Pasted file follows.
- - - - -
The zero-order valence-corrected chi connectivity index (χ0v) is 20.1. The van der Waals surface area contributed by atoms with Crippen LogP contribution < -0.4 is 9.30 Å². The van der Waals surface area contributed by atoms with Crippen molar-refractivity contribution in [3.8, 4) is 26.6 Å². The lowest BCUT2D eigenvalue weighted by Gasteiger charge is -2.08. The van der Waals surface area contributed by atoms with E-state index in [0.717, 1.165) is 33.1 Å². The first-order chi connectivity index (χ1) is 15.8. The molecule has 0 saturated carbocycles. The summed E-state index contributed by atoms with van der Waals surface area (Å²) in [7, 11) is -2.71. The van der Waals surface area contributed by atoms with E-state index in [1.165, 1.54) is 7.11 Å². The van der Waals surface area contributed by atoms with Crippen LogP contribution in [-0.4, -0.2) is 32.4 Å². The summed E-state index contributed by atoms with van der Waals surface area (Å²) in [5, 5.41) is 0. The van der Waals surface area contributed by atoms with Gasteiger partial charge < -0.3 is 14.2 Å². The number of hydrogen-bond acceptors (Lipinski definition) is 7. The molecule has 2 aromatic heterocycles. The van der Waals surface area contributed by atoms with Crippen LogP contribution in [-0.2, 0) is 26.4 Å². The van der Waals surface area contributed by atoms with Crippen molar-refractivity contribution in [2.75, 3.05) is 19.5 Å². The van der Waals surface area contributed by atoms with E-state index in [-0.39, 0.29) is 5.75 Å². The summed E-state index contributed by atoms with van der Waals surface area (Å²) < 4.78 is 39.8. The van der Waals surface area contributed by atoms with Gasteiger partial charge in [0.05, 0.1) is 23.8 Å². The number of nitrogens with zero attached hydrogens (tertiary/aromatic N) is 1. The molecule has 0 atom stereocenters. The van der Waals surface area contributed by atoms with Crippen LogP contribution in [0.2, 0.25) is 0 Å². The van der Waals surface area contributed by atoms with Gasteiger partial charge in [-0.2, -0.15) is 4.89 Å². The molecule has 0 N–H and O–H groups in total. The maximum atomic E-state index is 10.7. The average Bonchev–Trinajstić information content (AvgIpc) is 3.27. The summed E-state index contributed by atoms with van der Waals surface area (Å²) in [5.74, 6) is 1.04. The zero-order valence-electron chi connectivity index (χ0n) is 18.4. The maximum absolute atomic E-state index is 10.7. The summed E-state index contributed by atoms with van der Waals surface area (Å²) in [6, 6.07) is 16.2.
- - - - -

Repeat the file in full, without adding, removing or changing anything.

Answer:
The zero-order valence-corrected chi connectivity index (χ0v) is 20.1. The van der Waals surface area contributed by atoms with Crippen LogP contribution < -0.4 is 9.30 Å². The van der Waals surface area contributed by atoms with Crippen molar-refractivity contribution in [3.8, 4) is 26.6 Å². The lowest BCUT2D eigenvalue weighted by Gasteiger charge is -2.08. The van der Waals surface area contributed by atoms with E-state index in [0.717, 1.165) is 33.1 Å². The first-order chi connectivity index (χ1) is 15.8. The molecule has 0 saturated carbocycles. The summed E-state index contributed by atoms with van der Waals surface area (Å²) in [7, 11) is -2.71. The van der Waals surface area contributed by atoms with E-state index in [1.165, 1.54) is 7.11 Å². The van der Waals surface area contributed by atoms with Crippen LogP contribution in [-0.4, -0.2) is 32.4 Å². The summed E-state index contributed by atoms with van der Waals surface area (Å²) in [5, 5.41) is 0. The van der Waals surface area contributed by atoms with Gasteiger partial charge < -0.3 is 14.2 Å². The number of hydrogen-bond acceptors (Lipinski definition) is 7. The molecule has 2 aromatic heterocycles. The van der Waals surface area contributed by atoms with Crippen LogP contribution in [-0.2, 0) is 26.4 Å². The van der Waals surface area contributed by atoms with Crippen molar-refractivity contribution in [2.75, 3.05) is 19.5 Å². The van der Waals surface area contributed by atoms with E-state index in [-0.39, 0.29) is 5.75 Å². The summed E-state index contributed by atoms with van der Waals surface area (Å²) < 4.78 is 39.8. The van der Waals surface area contributed by atoms with Gasteiger partial charge in [0.05, 0.1) is 23.8 Å². The number of nitrogens with zero attached hydrogens (tertiary/aromatic N) is 1. The molecule has 0 atom stereocenters. The van der Waals surface area contributed by atoms with Crippen LogP contribution in [0.2, 0.25) is 0 Å². The van der Waals surface area contributed by atoms with Gasteiger partial charge in [-0.2, -0.15) is 4.89 Å². The molecule has 0 N–H and O–H groups in total. The maximum atomic E-state index is 10.7. The average Bonchev–Trinajstić information content (AvgIpc) is 3.27. The summed E-state index contributed by atoms with van der Waals surface area (Å²) in [5.74, 6) is 1.04. The zero-order valence-electron chi connectivity index (χ0n) is 18.4. The maximum absolute atomic E-state index is 10.7. The summed E-state index contributed by atoms with van der Waals surface area (Å²) in [6, 6.07) is 16.2.